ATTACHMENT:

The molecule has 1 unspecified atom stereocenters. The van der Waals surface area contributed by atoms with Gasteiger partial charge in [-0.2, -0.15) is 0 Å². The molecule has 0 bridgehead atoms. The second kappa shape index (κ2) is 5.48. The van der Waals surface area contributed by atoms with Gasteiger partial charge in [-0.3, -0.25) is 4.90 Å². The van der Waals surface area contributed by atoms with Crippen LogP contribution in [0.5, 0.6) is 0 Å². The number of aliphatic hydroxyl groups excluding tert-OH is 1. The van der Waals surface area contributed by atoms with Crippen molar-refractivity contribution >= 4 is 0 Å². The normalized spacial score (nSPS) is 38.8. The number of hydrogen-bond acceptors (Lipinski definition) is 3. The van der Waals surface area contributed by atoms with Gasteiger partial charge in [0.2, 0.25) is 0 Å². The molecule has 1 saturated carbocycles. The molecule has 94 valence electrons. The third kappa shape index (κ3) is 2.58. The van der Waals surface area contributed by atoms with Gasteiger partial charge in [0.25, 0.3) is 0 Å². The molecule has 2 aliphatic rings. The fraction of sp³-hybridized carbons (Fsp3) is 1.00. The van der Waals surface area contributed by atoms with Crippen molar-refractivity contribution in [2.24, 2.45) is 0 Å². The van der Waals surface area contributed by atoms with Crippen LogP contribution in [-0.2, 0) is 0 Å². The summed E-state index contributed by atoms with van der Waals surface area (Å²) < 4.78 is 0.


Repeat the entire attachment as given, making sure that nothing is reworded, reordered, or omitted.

The molecule has 1 unspecified atom stereocenters. The van der Waals surface area contributed by atoms with Gasteiger partial charge in [-0.2, -0.15) is 0 Å². The molecule has 0 bridgehead atoms. The second kappa shape index (κ2) is 5.48. The van der Waals surface area contributed by atoms with Gasteiger partial charge in [-0.3, -0.25) is 4.90 Å². The van der Waals surface area contributed by atoms with Crippen LogP contribution in [0.5, 0.6) is 0 Å². The number of aliphatic hydroxyl groups excluding tert-OH is 1. The van der Waals surface area contributed by atoms with Crippen molar-refractivity contribution >= 4 is 0 Å². The normalized spacial score (nSPS) is 38.8. The number of hydrogen-bond acceptors (Lipinski definition) is 3. The van der Waals surface area contributed by atoms with Gasteiger partial charge in [0.2, 0.25) is 0 Å². The molecule has 1 saturated carbocycles. The molecule has 94 valence electrons. The third kappa shape index (κ3) is 2.58. The van der Waals surface area contributed by atoms with Gasteiger partial charge in [0.25, 0.3) is 0 Å². The molecule has 2 aliphatic rings. The fraction of sp³-hybridized carbons (Fsp3) is 1.00. The van der Waals surface area contributed by atoms with Crippen molar-refractivity contribution in [2.24, 2.45) is 0 Å². The van der Waals surface area contributed by atoms with Crippen LogP contribution in [-0.2, 0) is 0 Å². The summed E-state index contributed by atoms with van der Waals surface area (Å²) < 4.78 is 0.